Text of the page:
“I do not wish to quarrel with any man or nation. I do not wish to split hairs, to make fine distinctions, or set myself up as better than my neighbors. I seek rather, I may say, even an excuse for conforming to the laws of the land. I am but too ready to conform to them. Indeed, I have reason to suspect myself on this head; and each year, as the tax-gatherer comes round, I find myself disposed to review the acts and position of the general and State governments, and the spirit of the people, to discover a pretext for conformity”.[v]

“When I converse with the freest of my neighbors, I perceive that, whatever they may say about the magnitude and seriousness of the question, and their regard for the public tranquility, the long and the short of the matter is, that they cannot spare the protection of the existing government, and they dread the consequences of disobedience to it to their property and families”.[vi]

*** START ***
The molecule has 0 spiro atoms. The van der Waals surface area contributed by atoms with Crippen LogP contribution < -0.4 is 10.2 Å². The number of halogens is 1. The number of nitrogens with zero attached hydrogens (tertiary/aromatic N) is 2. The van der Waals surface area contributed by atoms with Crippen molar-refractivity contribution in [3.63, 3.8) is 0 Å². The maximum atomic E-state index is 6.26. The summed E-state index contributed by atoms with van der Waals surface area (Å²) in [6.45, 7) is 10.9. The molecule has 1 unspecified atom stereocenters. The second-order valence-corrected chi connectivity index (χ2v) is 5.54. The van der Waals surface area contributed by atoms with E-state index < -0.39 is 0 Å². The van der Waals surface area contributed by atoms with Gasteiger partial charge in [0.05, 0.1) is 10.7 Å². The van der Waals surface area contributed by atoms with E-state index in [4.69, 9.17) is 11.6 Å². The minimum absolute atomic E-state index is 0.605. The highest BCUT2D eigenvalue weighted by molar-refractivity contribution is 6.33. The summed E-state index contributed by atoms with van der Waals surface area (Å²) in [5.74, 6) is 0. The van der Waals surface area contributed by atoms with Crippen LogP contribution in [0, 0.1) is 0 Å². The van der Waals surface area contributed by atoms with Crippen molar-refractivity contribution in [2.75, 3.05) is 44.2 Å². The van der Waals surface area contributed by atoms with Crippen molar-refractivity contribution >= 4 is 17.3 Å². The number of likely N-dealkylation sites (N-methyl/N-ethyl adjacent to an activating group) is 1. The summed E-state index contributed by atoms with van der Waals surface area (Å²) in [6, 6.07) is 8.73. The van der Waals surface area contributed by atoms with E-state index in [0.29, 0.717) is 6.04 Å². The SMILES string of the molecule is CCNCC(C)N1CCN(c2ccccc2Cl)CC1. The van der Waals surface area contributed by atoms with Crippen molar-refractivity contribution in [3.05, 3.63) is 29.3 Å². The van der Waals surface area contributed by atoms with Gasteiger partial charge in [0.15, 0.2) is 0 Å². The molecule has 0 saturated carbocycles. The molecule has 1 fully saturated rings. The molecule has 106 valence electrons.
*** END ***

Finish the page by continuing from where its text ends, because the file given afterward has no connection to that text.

In Civil Disobedience, however, Thoreau responds to this argument by reminding his readers that “[we should] not pursue [contemplations of life] sitting upon another man’s shoulders”.[vii] Thoreau argues that we do have conscientious obligations not to become agents of injustice — as he writes, “not lend myself to the wrong which I condemn.”

The third reason why Thoreau believes that we obey corrupt governments is that most of us have a high respect for the law, simply because it is the law, that is, the law is the law. The danger is that we sometimes obey the law without concern for our conscience or any injustice that might result in our obedience.